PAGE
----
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Conference Event

30th Anniversary of the Transition to Democracy and Market Economy in Albania

The Society sponsored a roundtable at the annual convention of the Association for Slavic, East European and Eurasian Studies, on Saturday, November 7, 4:00 to 5:30pm. Details of the roundtable and the speakers are below:

Speakers:

Chair: Nicholas C. Pano, Western Illinois University
Participants:

Ines Murzaku, Seton Hall University
Nicholas C. Pano, Western Illinois University
Elton Skendaj, Manchester University

Anti-communist protesters in Albania in December 1990 asked for political and economic reform in the ideologically rigid, authoritarian country. Just like other Eastern European countries, Albania embarked on social transformations toward democracy, market economy, and open society. Our presenters will reflect on that journey in the past 30 years. Nick Pano will situate the transition in historical context. Elton Skendaj will focus on the political challenges to rule of law implementation. Ines Murzaku will present on the transformation in the expression of Albanian religions after postcommunist Albania stopped repressing religious freedoms.

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Announcements Event

Annual Meeting, Virtually

The Society for Albanian Studies held its annual meeting online on November 7, 2020, as part of the annual convention of the The Association for Slavic, East European and Eurasian Studies. We welcomed new members and the President provided a report on the state of the Society as well as plans for the following year.

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Announcements Prizes

2020 Book & Graduate Paper Prizes

The Society for Albanian Studies is pleased to announce that the winner of the 2020 Stavro Skendi Book Prize for Achievement in Albanian Studies is awarded to Dr. Smoki Musaraj (Ohio University) for Tales from Albarado: Ponzi Logics of Accumulation in Postsocialist Albania (Cornell University Press, 2020).

Tales from Albarado – Albarado elides Albania and El Dorado – describes a key moment in modern Albanian history: the rise and fall of the so-called ‘pyramid firms’ of the 1990s, when 1.5 million investors lost upwards of $1 billion to a dozen different, sprawling Ponzi schemes. This financial collapse led in 1997-1998 to a near-civil war and set Albania’s new, capitalist economy back a decade, or more. Employing economic-anthropological theoretical frameworks and based on both archival-documentary and ethnographic data, Musaraj concludes that the Albanian pyramid phenomenon was not a result of illogical economic behavior, i.e. a hysteria; rather, such phenomena – and the growth and bursting of financial ‘bubbles’ generally – are predictable outcomes of fast-moving, liberalized economies that allow and encourage multiple capitalist (‘official,’ ‘embedded’) and non-capitalist (‘kin-based’, ‘non-embedded’) wealth-generating strategies. In fact, Musaraj’s detailed description and analysis of Albania’s post-socialist economy blurs these various dichotomies and demonstrates that traditional economic approaches, which depend on various neo-liberal assumptions, such as rational action, and do not consider socio-cultural contexts, are misguided at best, and potentially tragic at worst. Tales from Albarado will for this reason have impacts that reach well beyond Albanian Studies into many diverse academic fields, including anthropology, economics, and history, and should be read by policy makers as well. The SAS is proud, therefore, to award the Skendi Book Prize to Dr. Smoki Musaraj and hopes her fine book will be very widely read and her warnings about the unintended consequences of capitalism carefully considered.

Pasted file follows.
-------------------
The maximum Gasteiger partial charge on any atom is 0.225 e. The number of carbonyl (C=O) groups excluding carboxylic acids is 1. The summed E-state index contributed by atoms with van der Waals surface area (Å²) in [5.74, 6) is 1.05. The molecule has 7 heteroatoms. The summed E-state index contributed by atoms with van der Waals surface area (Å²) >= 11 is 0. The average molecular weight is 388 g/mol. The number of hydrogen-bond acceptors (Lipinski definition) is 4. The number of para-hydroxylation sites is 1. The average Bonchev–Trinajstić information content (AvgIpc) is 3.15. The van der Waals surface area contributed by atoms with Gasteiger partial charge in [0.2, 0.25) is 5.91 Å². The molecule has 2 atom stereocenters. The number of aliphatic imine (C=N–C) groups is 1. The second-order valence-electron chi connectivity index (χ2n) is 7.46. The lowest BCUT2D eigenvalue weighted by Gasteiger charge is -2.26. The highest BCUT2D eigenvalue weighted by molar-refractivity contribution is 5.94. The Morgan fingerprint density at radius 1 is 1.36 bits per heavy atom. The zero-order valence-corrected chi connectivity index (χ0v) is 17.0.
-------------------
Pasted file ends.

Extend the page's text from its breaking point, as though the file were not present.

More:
Tales from Albarado will for this reason have impacts that reach well beyond Albanian Studies into many diverse academic fields, including anthropology, economics, and history, and should be read by policy makers as well.


The Society for Albanian Studies is pleased to announce that the winner of the 2020 Arshi Pipa Best Graduate Student Award is Arbër Jashari for his study entitled “Tradition, Affect, Ethics: A View of Kosova’s Movement of Non-violent Resistance in the 1990s.”

Jashari’s study employs an anthropological perspective to analyze the processes that enabled and sustained the movement of non-violent resistance in Kosova during the 1990s. The 2020 Prize Committee praised the originality and depth of Jashari’s research, which makes a novel and strong argument for the non-violent movement’s basis in traditional knowledge, customs, and ethics.

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Uncategorized

Call for Applications – Pipa Paper Award